Ever since researchers discovered that magnetic field sensors could be produced on organic thin-film materials, there has been the hope the discovery would lead to inexpensive sensors on flexible substrates. If you could get it right, there was huge potential simply due to the ubiquity of magnetic field sensors in consumer electronics.
There were just a couple of rather large problems. A very narrow magnetic field range limited these sensors usefulness and they required continuous calibration to compensate for changes in temperature and the degradation of the material.
Now researchers at the University of Utah have developed a “spintronic” organic thin-film semiconductor that serves as an inexpensive magnetic field sensor capable of detecting intermediate to strong magnetic fields and never needs to be calibrated.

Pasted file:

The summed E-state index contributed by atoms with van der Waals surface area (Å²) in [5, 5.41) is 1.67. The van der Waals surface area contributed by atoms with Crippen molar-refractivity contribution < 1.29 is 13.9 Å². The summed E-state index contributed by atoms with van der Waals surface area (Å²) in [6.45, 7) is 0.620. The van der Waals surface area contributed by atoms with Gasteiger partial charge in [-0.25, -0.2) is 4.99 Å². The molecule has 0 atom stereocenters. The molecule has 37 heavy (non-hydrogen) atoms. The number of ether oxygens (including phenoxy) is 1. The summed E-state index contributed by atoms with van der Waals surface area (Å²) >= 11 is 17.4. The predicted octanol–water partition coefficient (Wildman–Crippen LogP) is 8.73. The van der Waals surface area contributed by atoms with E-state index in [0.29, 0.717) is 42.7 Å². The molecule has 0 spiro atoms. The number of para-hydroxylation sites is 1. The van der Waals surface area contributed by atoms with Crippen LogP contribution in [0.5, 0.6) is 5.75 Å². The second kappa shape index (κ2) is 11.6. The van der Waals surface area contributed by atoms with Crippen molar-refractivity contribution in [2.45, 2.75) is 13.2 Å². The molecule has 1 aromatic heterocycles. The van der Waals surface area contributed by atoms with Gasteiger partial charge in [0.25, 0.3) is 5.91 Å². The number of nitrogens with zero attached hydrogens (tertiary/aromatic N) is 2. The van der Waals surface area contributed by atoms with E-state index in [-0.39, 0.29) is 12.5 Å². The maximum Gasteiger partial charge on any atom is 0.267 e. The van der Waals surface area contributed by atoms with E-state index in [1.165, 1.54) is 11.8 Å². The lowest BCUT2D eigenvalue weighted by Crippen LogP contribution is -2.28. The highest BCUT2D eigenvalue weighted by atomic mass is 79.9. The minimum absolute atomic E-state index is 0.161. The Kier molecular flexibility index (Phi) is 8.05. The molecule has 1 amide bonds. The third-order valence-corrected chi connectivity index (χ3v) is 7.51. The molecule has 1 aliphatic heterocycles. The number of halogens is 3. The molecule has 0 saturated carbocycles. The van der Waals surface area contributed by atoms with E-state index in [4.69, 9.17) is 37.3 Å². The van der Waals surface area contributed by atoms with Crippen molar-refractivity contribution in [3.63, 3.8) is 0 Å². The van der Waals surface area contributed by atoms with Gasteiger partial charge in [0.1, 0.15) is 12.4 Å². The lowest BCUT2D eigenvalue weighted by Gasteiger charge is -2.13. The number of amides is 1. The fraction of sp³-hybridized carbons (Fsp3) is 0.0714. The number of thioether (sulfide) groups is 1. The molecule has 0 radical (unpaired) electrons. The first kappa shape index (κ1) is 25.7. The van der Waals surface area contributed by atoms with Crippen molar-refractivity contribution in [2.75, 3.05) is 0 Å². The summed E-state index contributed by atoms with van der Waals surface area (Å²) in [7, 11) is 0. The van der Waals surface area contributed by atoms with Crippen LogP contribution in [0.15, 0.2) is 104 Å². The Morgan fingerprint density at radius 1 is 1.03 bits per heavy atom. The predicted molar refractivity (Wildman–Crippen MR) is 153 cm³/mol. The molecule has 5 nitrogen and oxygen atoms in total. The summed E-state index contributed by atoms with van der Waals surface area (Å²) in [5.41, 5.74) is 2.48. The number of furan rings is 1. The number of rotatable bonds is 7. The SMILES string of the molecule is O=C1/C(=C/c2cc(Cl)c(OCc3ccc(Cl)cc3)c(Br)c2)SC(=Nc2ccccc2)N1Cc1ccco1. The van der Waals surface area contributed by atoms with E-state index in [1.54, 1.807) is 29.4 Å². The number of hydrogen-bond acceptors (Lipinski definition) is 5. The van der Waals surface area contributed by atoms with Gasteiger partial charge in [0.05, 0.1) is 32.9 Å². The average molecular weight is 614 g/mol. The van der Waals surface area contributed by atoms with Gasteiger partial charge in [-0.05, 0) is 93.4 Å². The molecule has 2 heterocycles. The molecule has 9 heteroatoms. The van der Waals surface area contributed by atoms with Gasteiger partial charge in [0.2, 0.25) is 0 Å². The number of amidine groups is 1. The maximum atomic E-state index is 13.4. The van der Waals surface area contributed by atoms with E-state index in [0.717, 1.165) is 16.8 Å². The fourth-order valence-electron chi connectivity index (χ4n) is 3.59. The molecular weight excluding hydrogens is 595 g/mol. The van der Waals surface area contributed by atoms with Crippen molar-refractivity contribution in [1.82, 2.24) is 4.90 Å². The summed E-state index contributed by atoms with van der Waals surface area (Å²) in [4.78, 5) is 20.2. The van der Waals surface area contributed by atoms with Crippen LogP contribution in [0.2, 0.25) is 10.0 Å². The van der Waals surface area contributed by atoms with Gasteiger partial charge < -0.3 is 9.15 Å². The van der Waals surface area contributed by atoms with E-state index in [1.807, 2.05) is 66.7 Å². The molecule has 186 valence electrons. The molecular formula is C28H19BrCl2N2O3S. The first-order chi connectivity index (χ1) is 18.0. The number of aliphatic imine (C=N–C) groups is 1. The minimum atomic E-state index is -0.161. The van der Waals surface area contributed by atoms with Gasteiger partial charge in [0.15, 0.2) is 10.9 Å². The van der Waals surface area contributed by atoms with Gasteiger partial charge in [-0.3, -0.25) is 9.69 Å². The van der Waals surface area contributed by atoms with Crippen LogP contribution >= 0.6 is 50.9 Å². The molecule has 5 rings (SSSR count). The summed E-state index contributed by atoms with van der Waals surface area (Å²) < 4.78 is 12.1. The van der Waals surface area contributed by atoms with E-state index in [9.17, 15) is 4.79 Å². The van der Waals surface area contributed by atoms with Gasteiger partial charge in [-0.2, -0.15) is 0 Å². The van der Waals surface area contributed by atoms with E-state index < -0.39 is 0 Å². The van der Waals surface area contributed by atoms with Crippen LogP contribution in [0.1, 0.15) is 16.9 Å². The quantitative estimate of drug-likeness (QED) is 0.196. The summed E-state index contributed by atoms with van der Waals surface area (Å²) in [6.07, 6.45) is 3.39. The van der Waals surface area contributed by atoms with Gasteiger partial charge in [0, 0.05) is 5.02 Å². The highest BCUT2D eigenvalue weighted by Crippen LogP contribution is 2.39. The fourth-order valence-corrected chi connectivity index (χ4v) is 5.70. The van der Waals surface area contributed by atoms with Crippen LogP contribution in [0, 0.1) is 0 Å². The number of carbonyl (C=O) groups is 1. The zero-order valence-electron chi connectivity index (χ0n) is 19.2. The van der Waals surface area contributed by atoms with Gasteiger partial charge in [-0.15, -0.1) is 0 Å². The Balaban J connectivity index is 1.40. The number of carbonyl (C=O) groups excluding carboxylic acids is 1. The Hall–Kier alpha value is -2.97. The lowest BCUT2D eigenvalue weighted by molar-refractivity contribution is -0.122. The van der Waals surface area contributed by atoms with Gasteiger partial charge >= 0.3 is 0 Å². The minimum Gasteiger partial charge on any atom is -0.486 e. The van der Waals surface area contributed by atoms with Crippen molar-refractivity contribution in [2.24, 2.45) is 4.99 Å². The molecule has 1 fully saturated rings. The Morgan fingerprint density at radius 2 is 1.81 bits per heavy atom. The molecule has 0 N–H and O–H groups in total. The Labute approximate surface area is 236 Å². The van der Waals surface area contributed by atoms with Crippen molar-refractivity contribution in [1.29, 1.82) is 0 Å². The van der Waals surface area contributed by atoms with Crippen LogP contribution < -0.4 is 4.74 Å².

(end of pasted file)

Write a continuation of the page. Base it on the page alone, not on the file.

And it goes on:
The magnetic sensing film, which is described in the June 12th edition of the journal Nature Communications, also resists heat and degradation and operates at room temperatures. The thin film is an organic semiconductor polymer called MEH-PPV.
Christoph Boehme, Associate Professor at the University of Utah, and one of the named authors of the Nature paper, describes the thin film in the Institute of Physics’ nanotechweb.org website story linked to above as an orange-colored "electrically conducting, magnetic field-sensing plastic paint that is dirt cheap. We measure magnetic fields highly accurately with a drop of plastic paint, which costs just as little as drop of regular paint."
The researchers are so enthusiastic about their discovery that they are considering launching a spinoff company to commercialize the technology. The commercial applications for magnetic-field sensors are quite broad, so let’s hope the scientists get some good business advice on which application space to target their technology. Further, they should refrain from three-year projections to having devices on the market, managing investors’ expectations is often the key to success.
Dexter Johnson is a contributing editor at IEEE Spectrum, with a focus on nanotechnology.